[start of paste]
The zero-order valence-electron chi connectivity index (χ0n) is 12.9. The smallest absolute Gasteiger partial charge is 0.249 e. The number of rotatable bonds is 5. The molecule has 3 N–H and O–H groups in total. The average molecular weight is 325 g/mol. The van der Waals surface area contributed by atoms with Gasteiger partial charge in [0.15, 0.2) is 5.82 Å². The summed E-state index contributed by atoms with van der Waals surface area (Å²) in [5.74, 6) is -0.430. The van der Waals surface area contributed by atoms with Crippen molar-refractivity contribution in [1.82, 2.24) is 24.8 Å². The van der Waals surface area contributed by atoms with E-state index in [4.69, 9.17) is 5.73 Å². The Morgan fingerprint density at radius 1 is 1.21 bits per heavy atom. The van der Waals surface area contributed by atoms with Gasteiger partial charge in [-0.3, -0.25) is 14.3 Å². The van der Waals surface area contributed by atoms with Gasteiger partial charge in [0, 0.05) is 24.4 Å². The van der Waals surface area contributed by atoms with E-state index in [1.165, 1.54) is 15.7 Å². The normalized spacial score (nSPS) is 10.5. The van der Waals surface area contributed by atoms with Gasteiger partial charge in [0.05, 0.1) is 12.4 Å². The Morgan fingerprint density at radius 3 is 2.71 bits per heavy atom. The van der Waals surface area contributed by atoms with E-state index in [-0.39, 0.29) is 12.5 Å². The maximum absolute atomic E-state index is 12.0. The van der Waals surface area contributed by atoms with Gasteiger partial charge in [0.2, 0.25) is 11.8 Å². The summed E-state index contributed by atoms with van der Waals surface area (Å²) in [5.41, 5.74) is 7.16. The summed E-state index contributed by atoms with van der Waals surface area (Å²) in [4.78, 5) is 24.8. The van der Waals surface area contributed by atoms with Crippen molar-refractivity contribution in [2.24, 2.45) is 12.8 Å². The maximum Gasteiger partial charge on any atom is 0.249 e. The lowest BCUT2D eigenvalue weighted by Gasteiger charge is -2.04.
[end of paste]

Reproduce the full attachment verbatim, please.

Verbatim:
The zero-order valence-electron chi connectivity index (χ0n) is 12.9. The smallest absolute Gasteiger partial charge is 0.249 e. The number of rotatable bonds is 5. The molecule has 3 N–H and O–H groups in total. The average molecular weight is 325 g/mol. The van der Waals surface area contributed by atoms with Gasteiger partial charge in [0.15, 0.2) is 5.82 Å². The summed E-state index contributed by atoms with van der Waals surface area (Å²) in [5.74, 6) is -0.430. The van der Waals surface area contributed by atoms with Crippen molar-refractivity contribution in [1.82, 2.24) is 24.8 Å². The van der Waals surface area contributed by atoms with E-state index in [4.69, 9.17) is 5.73 Å². The Morgan fingerprint density at radius 1 is 1.21 bits per heavy atom. The van der Waals surface area contributed by atoms with Gasteiger partial charge in [-0.3, -0.25) is 14.3 Å². The van der Waals surface area contributed by atoms with Gasteiger partial charge in [0, 0.05) is 24.4 Å². The van der Waals surface area contributed by atoms with E-state index in [1.165, 1.54) is 15.7 Å². The normalized spacial score (nSPS) is 10.5. The van der Waals surface area contributed by atoms with Gasteiger partial charge in [0.05, 0.1) is 12.4 Å². The Morgan fingerprint density at radius 3 is 2.71 bits per heavy atom. The van der Waals surface area contributed by atoms with E-state index in [-0.39, 0.29) is 12.5 Å². The maximum absolute atomic E-state index is 12.0. The van der Waals surface area contributed by atoms with Gasteiger partial charge in [0.2, 0.25) is 11.8 Å². The summed E-state index contributed by atoms with van der Waals surface area (Å²) in [5.41, 5.74) is 7.16. The summed E-state index contributed by atoms with van der Waals surface area (Å²) in [4.78, 5) is 24.8. The van der Waals surface area contributed by atoms with Crippen molar-refractivity contribution in [2.24, 2.45) is 12.8 Å². The maximum Gasteiger partial charge on any atom is 0.249 e. The lowest BCUT2D eigenvalue weighted by Gasteiger charge is -2.04.